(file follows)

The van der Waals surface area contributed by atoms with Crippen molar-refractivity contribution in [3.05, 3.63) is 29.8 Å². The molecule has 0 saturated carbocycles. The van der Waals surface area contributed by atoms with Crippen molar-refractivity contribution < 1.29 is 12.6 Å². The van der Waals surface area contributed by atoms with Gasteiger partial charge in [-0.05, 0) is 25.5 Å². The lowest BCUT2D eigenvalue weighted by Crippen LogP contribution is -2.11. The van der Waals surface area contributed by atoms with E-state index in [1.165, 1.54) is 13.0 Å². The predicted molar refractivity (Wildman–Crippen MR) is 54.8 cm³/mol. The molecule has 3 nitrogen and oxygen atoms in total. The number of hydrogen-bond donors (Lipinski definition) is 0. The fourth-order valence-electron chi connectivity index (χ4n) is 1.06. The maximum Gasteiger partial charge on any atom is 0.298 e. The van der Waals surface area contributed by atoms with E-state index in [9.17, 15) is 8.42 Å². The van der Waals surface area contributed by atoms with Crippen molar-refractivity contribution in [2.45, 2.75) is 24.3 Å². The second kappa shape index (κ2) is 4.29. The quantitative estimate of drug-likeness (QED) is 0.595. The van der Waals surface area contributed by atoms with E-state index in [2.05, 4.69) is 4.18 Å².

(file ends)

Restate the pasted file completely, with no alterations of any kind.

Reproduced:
The van der Waals surface area contributed by atoms with Crippen molar-refractivity contribution in [3.05, 3.63) is 29.8 Å². The molecule has 0 saturated carbocycles. The van der Waals surface area contributed by atoms with Crippen molar-refractivity contribution < 1.29 is 12.6 Å². The van der Waals surface area contributed by atoms with Gasteiger partial charge in [-0.05, 0) is 25.5 Å². The lowest BCUT2D eigenvalue weighted by Crippen LogP contribution is -2.11. The van der Waals surface area contributed by atoms with E-state index in [1.165, 1.54) is 13.0 Å². The predicted molar refractivity (Wildman–Crippen MR) is 54.8 cm³/mol. The molecule has 3 nitrogen and oxygen atoms in total. The number of hydrogen-bond donors (Lipinski definition) is 0. The fourth-order valence-electron chi connectivity index (χ4n) is 1.06. The maximum Gasteiger partial charge on any atom is 0.298 e. The van der Waals surface area contributed by atoms with E-state index in [9.17, 15) is 8.42 Å². The van der Waals surface area contributed by atoms with Crippen molar-refractivity contribution in [2.45, 2.75) is 24.3 Å². The second kappa shape index (κ2) is 4.29. The quantitative estimate of drug-likeness (QED) is 0.595. The van der Waals surface area contributed by atoms with E-state index in [2.05, 4.69) is 4.18 Å².